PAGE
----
Roundup

Weekly roundup: BdF on data gaps and Fed announces climate conference

March 25, 2022|Written by Graham Caswell|Bank of Italy, Reserve Bank of India, Banque de France, Federal Reserve, People's Bank of China

Banque de France (BdF) releases a working paper on alternatives to perfect data, Indian banks are exposed to climate risks, the Fed announces a conference on climate change and macroeconomics, and more from this week in green central banking.

Imperfect data still useful, says BdF

Despite numerous data gaps hindering the analysis of climate-related risks by financial institutions, several alternatives are readily available and immediately useful, according to a new working paper from BdF.

Although it could take some time before high-quality, internationally comparable data are available, there is already good physical risk data while proxies, estimates and qualitative approaches can be used as alternatives, the analysis says. Open data initiatives and digital tools such as machine learning can also be useful.

Although the lack of reliable, comparable, granular and forward-looking data is a challenge to banks and other institutions assessing their climate-related risks, it is not an insurmountable task, the paper finds. “[Imperfect data] is not an unassailable obstacle stopping financial stakeholders from taking climate-related risks into consideration,” it concludes.

Indian banks unprepared for climate risks

Major Indian banks are unprepared for climate-related risks, finds a new report from thinktank Climate Risk Horizons. The analysis reviewed India’s 34 largest commercial banks against 10 criteria to assess their climate preparedness. It found that none of the banks have a net-zero target year for all emissions and only two have an exclusion policy against lending for new coal projects.

“This collective inaction is a stark reminder of potential long-term damage to the Indian economy from financial institutions that are asleep at the wheel when it comes to addressing the risks from climate change,” the report concludes. “This also underlines the need for corrective action from regulatory agencies such as the Reserve Bank of India.”

NY Fed to hold symposium on climate and the economy

The Federal Reserve Bank of New York will host a symposium on climate change and its implications for macroeconomics. The goal of the event is to “stimulate a thought-provoking debate on the topic of climate change and its implications for the macroeconomy,” and topics include monetary policy, labour and capital reallocation, trade and interest rates.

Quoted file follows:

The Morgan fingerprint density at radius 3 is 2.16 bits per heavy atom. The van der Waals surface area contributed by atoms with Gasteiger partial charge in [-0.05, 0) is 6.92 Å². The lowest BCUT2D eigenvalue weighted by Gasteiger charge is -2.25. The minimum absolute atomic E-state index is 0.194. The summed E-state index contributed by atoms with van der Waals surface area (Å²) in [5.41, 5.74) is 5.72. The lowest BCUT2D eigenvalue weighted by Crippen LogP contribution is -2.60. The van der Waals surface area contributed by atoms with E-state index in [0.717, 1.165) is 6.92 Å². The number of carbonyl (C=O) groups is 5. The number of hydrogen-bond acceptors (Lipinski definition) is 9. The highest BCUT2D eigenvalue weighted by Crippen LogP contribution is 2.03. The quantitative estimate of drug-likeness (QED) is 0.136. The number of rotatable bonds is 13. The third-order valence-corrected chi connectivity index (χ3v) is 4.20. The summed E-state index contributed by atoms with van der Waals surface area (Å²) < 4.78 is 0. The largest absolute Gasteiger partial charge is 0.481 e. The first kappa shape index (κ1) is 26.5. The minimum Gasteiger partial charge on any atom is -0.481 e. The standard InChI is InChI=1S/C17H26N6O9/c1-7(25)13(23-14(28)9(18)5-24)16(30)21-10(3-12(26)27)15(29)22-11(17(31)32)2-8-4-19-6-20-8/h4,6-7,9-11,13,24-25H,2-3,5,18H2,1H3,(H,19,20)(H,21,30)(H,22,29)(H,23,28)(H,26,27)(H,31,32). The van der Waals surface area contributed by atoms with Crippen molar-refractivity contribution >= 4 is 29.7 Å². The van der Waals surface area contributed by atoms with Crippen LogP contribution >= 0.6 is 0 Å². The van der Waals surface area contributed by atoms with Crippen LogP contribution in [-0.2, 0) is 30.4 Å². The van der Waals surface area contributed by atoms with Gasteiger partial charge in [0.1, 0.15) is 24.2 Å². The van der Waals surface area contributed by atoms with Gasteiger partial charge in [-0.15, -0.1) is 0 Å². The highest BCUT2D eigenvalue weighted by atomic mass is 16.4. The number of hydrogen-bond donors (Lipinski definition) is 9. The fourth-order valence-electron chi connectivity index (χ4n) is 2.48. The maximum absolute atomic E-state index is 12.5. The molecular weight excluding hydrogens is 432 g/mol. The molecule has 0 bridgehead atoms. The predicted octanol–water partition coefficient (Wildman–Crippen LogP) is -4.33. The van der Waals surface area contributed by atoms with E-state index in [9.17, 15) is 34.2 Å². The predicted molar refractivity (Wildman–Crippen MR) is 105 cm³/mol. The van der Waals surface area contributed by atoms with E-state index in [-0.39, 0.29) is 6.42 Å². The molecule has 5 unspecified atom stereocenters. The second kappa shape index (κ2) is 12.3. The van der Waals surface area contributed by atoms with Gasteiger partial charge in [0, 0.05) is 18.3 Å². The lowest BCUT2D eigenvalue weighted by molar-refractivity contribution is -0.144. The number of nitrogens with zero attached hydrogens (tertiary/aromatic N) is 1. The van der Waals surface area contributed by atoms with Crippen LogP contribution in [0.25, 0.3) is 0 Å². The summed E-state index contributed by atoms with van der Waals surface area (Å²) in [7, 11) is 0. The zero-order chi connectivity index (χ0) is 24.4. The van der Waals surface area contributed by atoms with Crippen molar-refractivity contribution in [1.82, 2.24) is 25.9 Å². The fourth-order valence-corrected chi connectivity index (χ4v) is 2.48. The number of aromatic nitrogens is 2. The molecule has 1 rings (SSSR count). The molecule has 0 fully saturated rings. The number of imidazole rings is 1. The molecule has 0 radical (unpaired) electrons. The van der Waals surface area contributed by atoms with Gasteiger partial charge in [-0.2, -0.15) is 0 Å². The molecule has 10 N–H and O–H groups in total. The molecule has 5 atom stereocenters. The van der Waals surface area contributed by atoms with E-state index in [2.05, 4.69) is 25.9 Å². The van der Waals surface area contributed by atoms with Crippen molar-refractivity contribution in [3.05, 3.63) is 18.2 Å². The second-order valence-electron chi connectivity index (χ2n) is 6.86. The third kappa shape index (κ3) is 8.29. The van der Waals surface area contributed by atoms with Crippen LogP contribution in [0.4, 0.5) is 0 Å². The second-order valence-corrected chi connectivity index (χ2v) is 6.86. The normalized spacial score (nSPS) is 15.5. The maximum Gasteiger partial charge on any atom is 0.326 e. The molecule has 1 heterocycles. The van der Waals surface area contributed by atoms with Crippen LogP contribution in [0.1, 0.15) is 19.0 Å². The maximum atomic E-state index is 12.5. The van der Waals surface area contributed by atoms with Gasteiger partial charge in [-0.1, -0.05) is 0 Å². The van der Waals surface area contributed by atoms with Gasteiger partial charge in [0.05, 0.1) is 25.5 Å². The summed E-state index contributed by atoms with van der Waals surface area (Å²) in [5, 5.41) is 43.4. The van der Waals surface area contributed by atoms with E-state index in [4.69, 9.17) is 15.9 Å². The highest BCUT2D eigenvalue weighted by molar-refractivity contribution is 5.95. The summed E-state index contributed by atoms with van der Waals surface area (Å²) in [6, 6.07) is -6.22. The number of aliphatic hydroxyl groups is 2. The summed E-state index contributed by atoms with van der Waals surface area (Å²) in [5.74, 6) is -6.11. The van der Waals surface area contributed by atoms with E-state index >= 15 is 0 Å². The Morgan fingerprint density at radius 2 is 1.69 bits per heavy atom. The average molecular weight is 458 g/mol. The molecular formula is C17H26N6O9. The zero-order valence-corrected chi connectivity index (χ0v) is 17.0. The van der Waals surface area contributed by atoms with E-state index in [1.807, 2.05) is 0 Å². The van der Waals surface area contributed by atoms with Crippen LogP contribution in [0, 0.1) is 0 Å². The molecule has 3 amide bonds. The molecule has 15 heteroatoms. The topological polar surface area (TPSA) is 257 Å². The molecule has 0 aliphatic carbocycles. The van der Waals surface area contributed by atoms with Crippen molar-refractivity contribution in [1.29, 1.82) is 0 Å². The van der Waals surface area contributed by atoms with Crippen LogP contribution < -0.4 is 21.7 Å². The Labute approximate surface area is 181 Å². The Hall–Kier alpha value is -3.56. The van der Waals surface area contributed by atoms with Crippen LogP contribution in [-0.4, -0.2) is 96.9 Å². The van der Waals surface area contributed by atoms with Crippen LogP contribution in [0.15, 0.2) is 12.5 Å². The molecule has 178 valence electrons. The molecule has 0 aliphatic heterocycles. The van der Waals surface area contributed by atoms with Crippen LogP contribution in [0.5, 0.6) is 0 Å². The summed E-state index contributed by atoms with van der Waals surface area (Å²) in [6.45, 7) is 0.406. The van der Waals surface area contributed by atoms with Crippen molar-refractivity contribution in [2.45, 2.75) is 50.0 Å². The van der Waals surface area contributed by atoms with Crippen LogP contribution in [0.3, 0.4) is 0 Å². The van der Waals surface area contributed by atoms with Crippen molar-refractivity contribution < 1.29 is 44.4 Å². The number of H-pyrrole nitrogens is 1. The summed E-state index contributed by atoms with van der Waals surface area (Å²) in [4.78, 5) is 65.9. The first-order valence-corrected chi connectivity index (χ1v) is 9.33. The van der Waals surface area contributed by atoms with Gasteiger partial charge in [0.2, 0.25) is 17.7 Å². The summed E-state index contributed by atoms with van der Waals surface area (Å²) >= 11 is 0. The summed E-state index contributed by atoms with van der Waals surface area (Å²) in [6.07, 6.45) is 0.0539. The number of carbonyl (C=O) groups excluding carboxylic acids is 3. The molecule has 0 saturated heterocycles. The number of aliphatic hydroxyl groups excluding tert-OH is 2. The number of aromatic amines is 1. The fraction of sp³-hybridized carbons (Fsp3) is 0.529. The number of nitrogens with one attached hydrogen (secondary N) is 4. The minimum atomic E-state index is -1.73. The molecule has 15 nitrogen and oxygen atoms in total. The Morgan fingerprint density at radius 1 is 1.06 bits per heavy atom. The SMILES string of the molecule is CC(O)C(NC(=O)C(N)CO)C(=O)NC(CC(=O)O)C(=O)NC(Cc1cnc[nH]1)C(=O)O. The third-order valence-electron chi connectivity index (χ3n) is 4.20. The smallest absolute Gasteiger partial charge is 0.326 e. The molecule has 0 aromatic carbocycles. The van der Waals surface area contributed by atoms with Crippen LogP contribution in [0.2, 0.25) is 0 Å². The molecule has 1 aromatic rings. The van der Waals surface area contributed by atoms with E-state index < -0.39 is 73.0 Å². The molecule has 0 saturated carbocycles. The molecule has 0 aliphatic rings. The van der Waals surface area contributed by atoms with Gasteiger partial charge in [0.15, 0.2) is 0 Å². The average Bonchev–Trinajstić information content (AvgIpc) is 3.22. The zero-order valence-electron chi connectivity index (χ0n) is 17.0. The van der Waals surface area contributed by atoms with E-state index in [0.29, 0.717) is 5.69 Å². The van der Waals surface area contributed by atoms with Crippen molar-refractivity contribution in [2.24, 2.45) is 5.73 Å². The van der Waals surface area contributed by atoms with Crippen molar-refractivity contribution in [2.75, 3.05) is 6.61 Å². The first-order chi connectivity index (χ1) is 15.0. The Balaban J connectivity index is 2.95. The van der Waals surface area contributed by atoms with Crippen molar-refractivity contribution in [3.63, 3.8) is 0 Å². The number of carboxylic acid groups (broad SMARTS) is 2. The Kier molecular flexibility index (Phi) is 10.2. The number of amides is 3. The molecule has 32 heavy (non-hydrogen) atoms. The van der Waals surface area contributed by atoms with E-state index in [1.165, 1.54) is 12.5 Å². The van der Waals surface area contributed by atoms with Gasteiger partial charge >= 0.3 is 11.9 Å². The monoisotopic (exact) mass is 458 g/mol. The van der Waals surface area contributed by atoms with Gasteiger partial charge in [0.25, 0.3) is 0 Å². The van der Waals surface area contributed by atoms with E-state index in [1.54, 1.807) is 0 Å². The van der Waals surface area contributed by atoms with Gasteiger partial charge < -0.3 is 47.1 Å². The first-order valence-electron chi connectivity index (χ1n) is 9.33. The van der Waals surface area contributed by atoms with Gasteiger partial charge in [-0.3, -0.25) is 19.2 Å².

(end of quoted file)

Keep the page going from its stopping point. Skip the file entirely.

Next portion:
Academic panellists will explore key questions, ideas and research avenues in this important field, and will be joined by policymakers. The symposium will be held online on 13 May and is open to the public.

PBoC to develop green financial framework

The People’s Bank of China (PBoC) will support its transformation away from fossil fuels through a new financial framework, according to a senior official.

Speaking on the sidelines of the 13th National Committee of the Chinese People’s Political Consultative Conference, vice-president of the Shanghai PBoC office Jin Penghui said the bank is working on building a new transitional financial system to support Chinese national goals of reaching peak CO2 emissions by 2030 and achieving carbon neutrality by 2060. The PBoC has spared no effort in facilitating moves on carbon reduction, Jin said, and relative financial measures will continue.

Bank of Italy deputy governor says climate risks call for a new paradigm

Deputy governor of the Bank of Italy Piero Cipollone has said that central banks have an important role to play in greening the financial system. Speaking at a Università di Firenze workshop, Cipollone outlined Italian, European and international work on adapting their activities to address the climate crisis.

“Climate risks call for a change of paradigm, expanding the horizon of empirical and theoretical analysis to better understand and integrate the effects of climate change into macrofinancial models and policy tools,” he said. “Green finance is also an intellectual challenge, requiring us to add the new knowledge and information stemming from other scientific fields to our typical financial and economic background.”

This page was last updated February 20, 2024

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